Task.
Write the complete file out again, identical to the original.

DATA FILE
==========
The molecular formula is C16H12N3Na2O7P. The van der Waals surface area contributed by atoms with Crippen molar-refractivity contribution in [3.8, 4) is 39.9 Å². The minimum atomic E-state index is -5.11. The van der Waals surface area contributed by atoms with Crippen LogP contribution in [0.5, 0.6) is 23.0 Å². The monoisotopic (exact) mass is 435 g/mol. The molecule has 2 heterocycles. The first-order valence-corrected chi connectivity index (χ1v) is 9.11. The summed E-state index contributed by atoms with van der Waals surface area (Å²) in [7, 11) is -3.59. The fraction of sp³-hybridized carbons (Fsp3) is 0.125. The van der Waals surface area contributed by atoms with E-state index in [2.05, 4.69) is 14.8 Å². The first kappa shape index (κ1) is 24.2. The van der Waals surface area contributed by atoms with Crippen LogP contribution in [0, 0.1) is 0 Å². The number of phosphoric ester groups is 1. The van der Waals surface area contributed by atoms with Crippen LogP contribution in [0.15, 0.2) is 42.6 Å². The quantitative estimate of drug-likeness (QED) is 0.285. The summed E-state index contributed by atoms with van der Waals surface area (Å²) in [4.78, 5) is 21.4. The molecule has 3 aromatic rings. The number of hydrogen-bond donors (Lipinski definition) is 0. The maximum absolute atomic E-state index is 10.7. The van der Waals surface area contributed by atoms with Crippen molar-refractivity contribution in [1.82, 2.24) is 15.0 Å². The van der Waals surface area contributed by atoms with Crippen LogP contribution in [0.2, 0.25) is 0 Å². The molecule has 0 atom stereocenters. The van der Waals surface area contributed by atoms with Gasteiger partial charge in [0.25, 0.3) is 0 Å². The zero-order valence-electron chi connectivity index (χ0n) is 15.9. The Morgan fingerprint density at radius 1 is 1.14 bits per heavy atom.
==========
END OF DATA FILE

The molecular formula is C16H12N3Na2O7P. The van der Waals surface area contributed by atoms with Crippen molar-refractivity contribution in [3.8, 4) is 39.9 Å². The minimum atomic E-state index is -5.11. The van der Waals surface area contributed by atoms with Crippen LogP contribution in [0.5, 0.6) is 23.0 Å². The monoisotopic (exact) mass is 435 g/mol. The molecule has 2 heterocycles. The first-order valence-corrected chi connectivity index (χ1v) is 9.11. The summed E-state index contributed by atoms with van der Waals surface area (Å²) in [7, 11) is -3.59. The fraction of sp³-hybridized carbons (Fsp3) is 0.125. The van der Waals surface area contributed by atoms with E-state index in [2.05, 4.69) is 14.8 Å². The first kappa shape index (κ1) is 24.2. The van der Waals surface area contributed by atoms with Crippen LogP contribution in [0, 0.1) is 0 Å². The number of phosphoric ester groups is 1. The van der Waals surface area contributed by atoms with Crippen LogP contribution in [0.15, 0.2) is 42.6 Å². The quantitative estimate of drug-likeness (QED) is 0.285. The summed E-state index contributed by atoms with van der Waals surface area (Å²) in [4.78, 5) is 21.4. The molecule has 3 aromatic rings. The number of hydrogen-bond donors (Lipinski definition) is 0. The maximum absolute atomic E-state index is 10.7. The van der Waals surface area contributed by atoms with Crippen molar-refractivity contribution in [1.82, 2.24) is 15.0 Å². The van der Waals surface area contributed by atoms with Crippen LogP contribution in [0.2, 0.25) is 0 Å². The molecule has 0 atom stereocenters. The van der Waals surface area contributed by atoms with Gasteiger partial charge in [0.25, 0.3) is 0 Å². The zero-order valence-electron chi connectivity index (χ0n) is 15.9. The Morgan fingerprint density at radius 1 is 1.14 bits per heavy atom.